BUCKHANNON – The City of Buckhannon Water Board met with members of Upshur County Public Service Districts Sept. 29 to share information and forge improved communications between the two entities.
City officials also touted the benefits of the municipality remaining in control of its Water Plant, as opposed to selling it to a for-profit utility company.
Those Upshur County PSDs and Water Associations included representatives from the Adrian PSD, the Elkins Road PSD, the Hodgesville PSD, the Tennerton PSD and the Mt. Hope Water Association who heard an overview of how the City of Buckhannon’s Water Plant functions, its budget, planned American Rescue Plan Act-funded expansions and projects. Several of the PSDs and water associations also shared their ARPA-funded projects.
Buckhannon Mayor Robbie Skinner said the purpose of the meeting was to make sure “everyone was on the same page.” He also shared information about how the city owning and operating its water plant saves residents money.
“We heard loud and clear whenever we went for our most recent rate increase that there was – although we thought we had put it in our minutes and it was put out to the PSDs – that communication is an issue,” Skinner said. “We want to make sure, going forward, we know what each other are doing and working on and how we can help each other.”
Amberle Jenkins, city finance and administrative director, said the last rate increase for the City of Buckhannon Water took place in August 2021. She shared that chemical costs, telemetry costs and material costs have risen nearly 20 percent. Jenkins said one advantage the City of Buckhannon has is that they can share some equipment among the different city departments and split the cost of those items among those departments.
City Water Department Superintendent Kelly Arnold spoke about the fact that the Randolph Street Water Plant in Buckhannon is getting older and continually requires maintenance and upgrades.
“The plant can only do so much; it is going to need rehabilitation and that will be an ongoing process to continue to upgrade,” Arnold said. “I think we all know that, and we have run into difficulty retaining people (workers), and I think we can see that all over the United States. In the water system, it has been hard because you are competing with bigger systems like West Virginia American Water and Clarksburg. We have lost a total of seven people since 2017.”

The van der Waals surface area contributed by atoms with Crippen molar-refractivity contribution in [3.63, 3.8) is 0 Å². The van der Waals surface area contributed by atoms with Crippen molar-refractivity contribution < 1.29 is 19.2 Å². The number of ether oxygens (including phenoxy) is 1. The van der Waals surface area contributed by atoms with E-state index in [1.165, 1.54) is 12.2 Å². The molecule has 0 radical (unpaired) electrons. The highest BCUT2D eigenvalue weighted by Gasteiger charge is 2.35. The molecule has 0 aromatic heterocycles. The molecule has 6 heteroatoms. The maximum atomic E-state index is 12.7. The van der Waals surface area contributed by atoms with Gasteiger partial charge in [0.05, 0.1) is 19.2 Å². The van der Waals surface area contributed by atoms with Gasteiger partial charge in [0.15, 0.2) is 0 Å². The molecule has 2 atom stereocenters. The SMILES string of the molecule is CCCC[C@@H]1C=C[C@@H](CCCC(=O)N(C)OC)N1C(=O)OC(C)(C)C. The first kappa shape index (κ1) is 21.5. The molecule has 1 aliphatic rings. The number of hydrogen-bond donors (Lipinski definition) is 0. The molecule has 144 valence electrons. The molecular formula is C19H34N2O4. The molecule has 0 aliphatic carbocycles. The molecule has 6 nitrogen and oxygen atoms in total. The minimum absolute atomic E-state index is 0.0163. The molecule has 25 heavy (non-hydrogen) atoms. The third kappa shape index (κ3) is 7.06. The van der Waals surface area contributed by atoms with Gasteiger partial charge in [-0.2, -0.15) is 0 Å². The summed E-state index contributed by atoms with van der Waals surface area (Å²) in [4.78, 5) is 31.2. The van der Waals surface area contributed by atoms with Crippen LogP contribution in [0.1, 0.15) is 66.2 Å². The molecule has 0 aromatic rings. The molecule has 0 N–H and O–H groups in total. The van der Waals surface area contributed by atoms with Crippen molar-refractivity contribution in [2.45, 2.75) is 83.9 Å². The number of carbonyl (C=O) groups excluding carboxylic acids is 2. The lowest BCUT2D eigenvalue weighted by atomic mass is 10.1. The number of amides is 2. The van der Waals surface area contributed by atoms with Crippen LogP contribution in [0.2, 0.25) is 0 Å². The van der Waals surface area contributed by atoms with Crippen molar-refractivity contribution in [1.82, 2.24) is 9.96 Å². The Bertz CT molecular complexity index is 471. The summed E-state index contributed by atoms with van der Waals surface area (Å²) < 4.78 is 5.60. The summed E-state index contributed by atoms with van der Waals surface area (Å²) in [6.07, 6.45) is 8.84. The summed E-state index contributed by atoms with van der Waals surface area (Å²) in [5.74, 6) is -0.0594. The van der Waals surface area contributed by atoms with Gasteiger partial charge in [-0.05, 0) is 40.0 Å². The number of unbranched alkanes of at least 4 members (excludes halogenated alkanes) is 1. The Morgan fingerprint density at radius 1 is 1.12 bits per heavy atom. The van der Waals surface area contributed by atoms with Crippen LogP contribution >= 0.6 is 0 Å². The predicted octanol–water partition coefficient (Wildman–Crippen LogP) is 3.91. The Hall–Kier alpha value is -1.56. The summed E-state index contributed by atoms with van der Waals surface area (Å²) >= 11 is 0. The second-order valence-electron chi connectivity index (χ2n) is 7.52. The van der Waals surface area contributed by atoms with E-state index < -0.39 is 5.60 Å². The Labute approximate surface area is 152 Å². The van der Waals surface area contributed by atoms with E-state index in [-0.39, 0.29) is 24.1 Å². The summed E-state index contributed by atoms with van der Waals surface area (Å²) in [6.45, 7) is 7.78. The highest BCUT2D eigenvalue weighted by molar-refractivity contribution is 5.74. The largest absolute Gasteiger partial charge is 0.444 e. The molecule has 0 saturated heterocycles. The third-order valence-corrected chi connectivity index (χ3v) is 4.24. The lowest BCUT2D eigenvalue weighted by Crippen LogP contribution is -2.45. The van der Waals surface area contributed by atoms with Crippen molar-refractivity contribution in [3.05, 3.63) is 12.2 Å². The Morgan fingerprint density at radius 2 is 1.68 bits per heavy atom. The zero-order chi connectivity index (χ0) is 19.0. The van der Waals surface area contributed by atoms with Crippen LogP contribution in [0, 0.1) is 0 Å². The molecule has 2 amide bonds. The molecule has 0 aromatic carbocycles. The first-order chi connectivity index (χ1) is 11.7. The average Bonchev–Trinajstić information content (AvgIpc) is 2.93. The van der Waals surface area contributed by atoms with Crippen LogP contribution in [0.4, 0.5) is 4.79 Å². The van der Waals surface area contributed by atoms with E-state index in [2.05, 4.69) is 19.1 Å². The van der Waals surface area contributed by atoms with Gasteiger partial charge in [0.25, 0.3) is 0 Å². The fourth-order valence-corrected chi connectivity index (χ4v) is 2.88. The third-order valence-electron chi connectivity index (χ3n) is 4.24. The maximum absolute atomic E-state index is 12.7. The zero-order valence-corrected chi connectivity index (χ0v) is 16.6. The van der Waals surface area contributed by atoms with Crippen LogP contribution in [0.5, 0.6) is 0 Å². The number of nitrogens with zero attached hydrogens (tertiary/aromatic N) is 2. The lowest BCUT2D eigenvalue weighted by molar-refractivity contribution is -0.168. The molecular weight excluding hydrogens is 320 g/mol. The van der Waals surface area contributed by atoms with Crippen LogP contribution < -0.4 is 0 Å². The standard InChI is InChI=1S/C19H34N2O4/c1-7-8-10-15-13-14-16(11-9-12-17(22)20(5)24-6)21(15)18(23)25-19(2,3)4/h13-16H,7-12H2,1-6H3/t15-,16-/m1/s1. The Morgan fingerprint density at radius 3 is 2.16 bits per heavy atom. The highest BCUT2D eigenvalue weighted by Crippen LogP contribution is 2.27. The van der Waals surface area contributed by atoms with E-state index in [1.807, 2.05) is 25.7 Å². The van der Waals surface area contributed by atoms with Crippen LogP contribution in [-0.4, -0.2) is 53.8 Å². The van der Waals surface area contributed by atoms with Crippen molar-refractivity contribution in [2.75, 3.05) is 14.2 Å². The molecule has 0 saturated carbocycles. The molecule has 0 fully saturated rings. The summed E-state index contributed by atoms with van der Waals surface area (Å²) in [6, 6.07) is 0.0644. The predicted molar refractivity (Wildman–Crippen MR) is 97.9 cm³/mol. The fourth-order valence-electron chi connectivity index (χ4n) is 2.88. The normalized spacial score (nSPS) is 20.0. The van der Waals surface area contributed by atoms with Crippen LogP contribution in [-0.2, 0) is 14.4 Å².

One reason is that water plant operator license levels depend upon the number of hours of experience operators have logged. For instance, Arnold said one water plant operator has a four-year chemistry degree, but cannot yet work unsupervised despite his advanced knowledge.
“We hired a guy who was working for the college, and he decided to come work for us,” Arnold said. “But even with that four-year degree, the way that the health department and West Virginia decide, he will need to have three years working before he can operate that plant by himself. Even though he can, there has to be someone with a Class III or Class IV [water plant operator’s] license with him at all times.”
Buckhannon City Councilman and Water Board Committee member Dave Thomas said water rates would go up dramatically for utility customers under a for-profit model.
“There is a great benefit for us to be a not-for-profit and own our own plant,” Thomas said. “We had been approached by a for-profit to give us quite a bit of money; if the water plant had been newer, the amount of money would have been astronomical. But one of the issues is, we heard from Weston, and they are now a for-profit, and they have lost control of everything. We still have control of everything that goes on with our water plant. I think the specificity we deal with on a day-to-day basis is fulfilling that we can do it ourselves, and we do not have to contract out to a for-profit company.”
“When I say dramatically, I mean, Robbie, how much would they go up?” Thomas asked Skinner. The mayor replied that the rates would cost the customers 300 to 400 percent more than they are currently paying.